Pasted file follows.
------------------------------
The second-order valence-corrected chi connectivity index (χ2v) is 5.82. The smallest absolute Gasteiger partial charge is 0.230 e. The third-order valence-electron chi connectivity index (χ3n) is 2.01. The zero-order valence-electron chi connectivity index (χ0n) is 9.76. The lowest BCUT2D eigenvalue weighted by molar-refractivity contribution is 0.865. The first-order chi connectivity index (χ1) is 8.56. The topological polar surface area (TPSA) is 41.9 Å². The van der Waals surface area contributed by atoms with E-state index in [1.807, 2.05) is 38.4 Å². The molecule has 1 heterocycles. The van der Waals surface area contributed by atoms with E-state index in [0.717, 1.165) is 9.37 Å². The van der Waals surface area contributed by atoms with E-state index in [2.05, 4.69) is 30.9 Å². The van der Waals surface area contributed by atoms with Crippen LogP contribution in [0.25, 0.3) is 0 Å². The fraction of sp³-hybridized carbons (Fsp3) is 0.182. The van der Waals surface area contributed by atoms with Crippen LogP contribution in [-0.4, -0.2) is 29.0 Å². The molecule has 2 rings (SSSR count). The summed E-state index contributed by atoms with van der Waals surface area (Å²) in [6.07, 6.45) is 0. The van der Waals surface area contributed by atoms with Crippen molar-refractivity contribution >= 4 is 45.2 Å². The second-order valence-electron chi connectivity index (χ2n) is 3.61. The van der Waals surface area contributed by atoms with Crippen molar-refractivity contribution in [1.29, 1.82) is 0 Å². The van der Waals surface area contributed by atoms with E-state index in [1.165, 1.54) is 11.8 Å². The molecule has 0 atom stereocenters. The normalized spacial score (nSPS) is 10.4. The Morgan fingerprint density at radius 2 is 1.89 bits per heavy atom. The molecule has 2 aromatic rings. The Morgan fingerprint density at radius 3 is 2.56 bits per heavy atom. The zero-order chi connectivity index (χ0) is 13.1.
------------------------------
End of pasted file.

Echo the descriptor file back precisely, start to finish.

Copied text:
The second-order valence-corrected chi connectivity index (χ2v) is 5.82. The smallest absolute Gasteiger partial charge is 0.230 e. The third-order valence-electron chi connectivity index (χ3n) is 2.01. The zero-order valence-electron chi connectivity index (χ0n) is 9.76. The lowest BCUT2D eigenvalue weighted by molar-refractivity contribution is 0.865. The first-order chi connectivity index (χ1) is 8.56. The topological polar surface area (TPSA) is 41.9 Å². The van der Waals surface area contributed by atoms with E-state index in [1.807, 2.05) is 38.4 Å². The molecule has 1 heterocycles. The van der Waals surface area contributed by atoms with E-state index in [0.717, 1.165) is 9.37 Å². The van der Waals surface area contributed by atoms with E-state index in [2.05, 4.69) is 30.9 Å². The van der Waals surface area contributed by atoms with Crippen LogP contribution in [0.25, 0.3) is 0 Å². The fraction of sp³-hybridized carbons (Fsp3) is 0.182. The van der Waals surface area contributed by atoms with Crippen LogP contribution in [-0.4, -0.2) is 29.0 Å². The molecule has 2 rings (SSSR count). The summed E-state index contributed by atoms with van der Waals surface area (Å²) in [6.07, 6.45) is 0. The van der Waals surface area contributed by atoms with Crippen molar-refractivity contribution >= 4 is 45.2 Å². The second-order valence-electron chi connectivity index (χ2n) is 3.61. The van der Waals surface area contributed by atoms with Crippen molar-refractivity contribution in [1.29, 1.82) is 0 Å². The van der Waals surface area contributed by atoms with E-state index in [1.165, 1.54) is 11.8 Å². The molecule has 0 atom stereocenters. The normalized spacial score (nSPS) is 10.4. The Morgan fingerprint density at radius 2 is 1.89 bits per heavy atom. The molecule has 2 aromatic rings. The Morgan fingerprint density at radius 3 is 2.56 bits per heavy atom. The zero-order chi connectivity index (χ0) is 13.1.